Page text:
“We were trying to figure out how to feed lots of birds simultaneously,” says Jeff Siewicki regarding how he came up with the idea to use irrigation pipe to make poultry feeders. He’s used it for more than three years to feed ducks, turkeys and chickens and is enthusiastic about sharing his less expensive, efficient ideas with others with pastured poultry operations.
“I buy double-wall irrigation pipe that has a smooth interior and cut it in half with a circular saw,” he says. He uses 8-in. pipe for smaller birds and 12 or 15-in. pipe for bigger birds. He blocks off the ends with pieces of wood and when filled with feed the feeders don’t tip or spill feed.
That creates 80 ft. of feeding space from a 20-ft. pipe and allows more birds to eat at a time. That’s important Siewicki says, as often weaker birds aren’t able to access food at smaller feeders.
By adding a rope to one end, it’s also easy to move the pipes when he moves his birds every day or two. He usually cuts the 20-ft. pipes in two to make them easier to move. A 10-ft. 15-in. pipe full of feed weighs about 200 lbs. Siewicki fills the feeders once a day and adjusts the portions if a lot of feed is left, so there is little to no waste. The only issue he occasionally has is that feed can get between the walls. He turns the feeder upside down to clean them out and whenever they are not in use.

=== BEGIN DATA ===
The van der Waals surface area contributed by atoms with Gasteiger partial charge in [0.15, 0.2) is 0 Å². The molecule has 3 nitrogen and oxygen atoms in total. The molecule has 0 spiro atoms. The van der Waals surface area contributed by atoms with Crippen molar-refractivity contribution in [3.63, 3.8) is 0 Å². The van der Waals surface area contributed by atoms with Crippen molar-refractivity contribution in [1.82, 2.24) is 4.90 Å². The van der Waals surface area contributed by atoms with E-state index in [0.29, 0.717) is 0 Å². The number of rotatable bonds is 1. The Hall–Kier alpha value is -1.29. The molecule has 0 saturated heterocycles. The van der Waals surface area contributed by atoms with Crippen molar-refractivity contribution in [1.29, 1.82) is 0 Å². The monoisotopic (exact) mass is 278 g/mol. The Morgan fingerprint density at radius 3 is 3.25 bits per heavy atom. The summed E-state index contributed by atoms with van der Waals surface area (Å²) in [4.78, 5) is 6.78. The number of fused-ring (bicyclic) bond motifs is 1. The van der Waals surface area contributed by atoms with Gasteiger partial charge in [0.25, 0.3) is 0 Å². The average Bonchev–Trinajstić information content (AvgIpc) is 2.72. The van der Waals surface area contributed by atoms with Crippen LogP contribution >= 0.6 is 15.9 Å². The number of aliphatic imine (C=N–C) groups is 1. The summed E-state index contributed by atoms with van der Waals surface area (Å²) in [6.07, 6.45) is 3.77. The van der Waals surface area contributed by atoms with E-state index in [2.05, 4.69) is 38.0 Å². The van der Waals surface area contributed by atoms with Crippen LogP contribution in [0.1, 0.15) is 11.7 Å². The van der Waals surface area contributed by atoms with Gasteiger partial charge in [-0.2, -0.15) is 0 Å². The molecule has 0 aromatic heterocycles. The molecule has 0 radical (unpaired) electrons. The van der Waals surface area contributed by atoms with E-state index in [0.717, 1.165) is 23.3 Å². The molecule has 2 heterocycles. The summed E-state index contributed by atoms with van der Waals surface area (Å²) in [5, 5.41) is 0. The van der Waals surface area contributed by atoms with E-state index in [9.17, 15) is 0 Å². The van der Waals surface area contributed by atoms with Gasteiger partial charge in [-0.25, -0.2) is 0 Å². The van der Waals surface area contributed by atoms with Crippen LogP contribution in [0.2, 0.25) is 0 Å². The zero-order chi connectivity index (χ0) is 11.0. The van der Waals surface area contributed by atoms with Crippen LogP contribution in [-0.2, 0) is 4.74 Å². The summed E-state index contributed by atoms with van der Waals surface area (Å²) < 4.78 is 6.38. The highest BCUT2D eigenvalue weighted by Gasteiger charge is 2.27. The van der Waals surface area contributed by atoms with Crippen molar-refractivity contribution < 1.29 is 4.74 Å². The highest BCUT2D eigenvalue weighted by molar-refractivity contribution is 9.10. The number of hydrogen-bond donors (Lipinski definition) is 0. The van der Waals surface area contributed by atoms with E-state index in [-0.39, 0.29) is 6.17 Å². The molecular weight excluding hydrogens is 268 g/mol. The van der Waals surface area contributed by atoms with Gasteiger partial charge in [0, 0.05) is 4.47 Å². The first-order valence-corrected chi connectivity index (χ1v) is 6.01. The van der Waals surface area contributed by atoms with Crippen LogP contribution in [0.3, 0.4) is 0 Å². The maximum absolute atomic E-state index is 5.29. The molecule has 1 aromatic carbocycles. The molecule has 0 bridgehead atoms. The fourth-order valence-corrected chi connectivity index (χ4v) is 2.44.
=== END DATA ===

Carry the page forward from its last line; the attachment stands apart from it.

When Siewicki purchased his pipe, it was around $100 to $150 for 20 ft., and it has come up in price since then. Still, he says, it’s a less expensive and simple feeder that works.
It’s one of the ideas he shares through his regenerative Vital Mission Farm in South Carolina, the Success with Pastured Poultry Course he offers and his YouTube channel (Farmer Jeff Siewicki – Cheap DIY bulk range feeder for chickens). More information can be found on his website.
Contact: FARM SHOW Followup, Jeff Siewicki, Vital Mission Farm, 6151 Willcap Rd., Wadmalaw Island, S.C. 29487-7175 (email@example.com; www.vitalmissionfarm.com).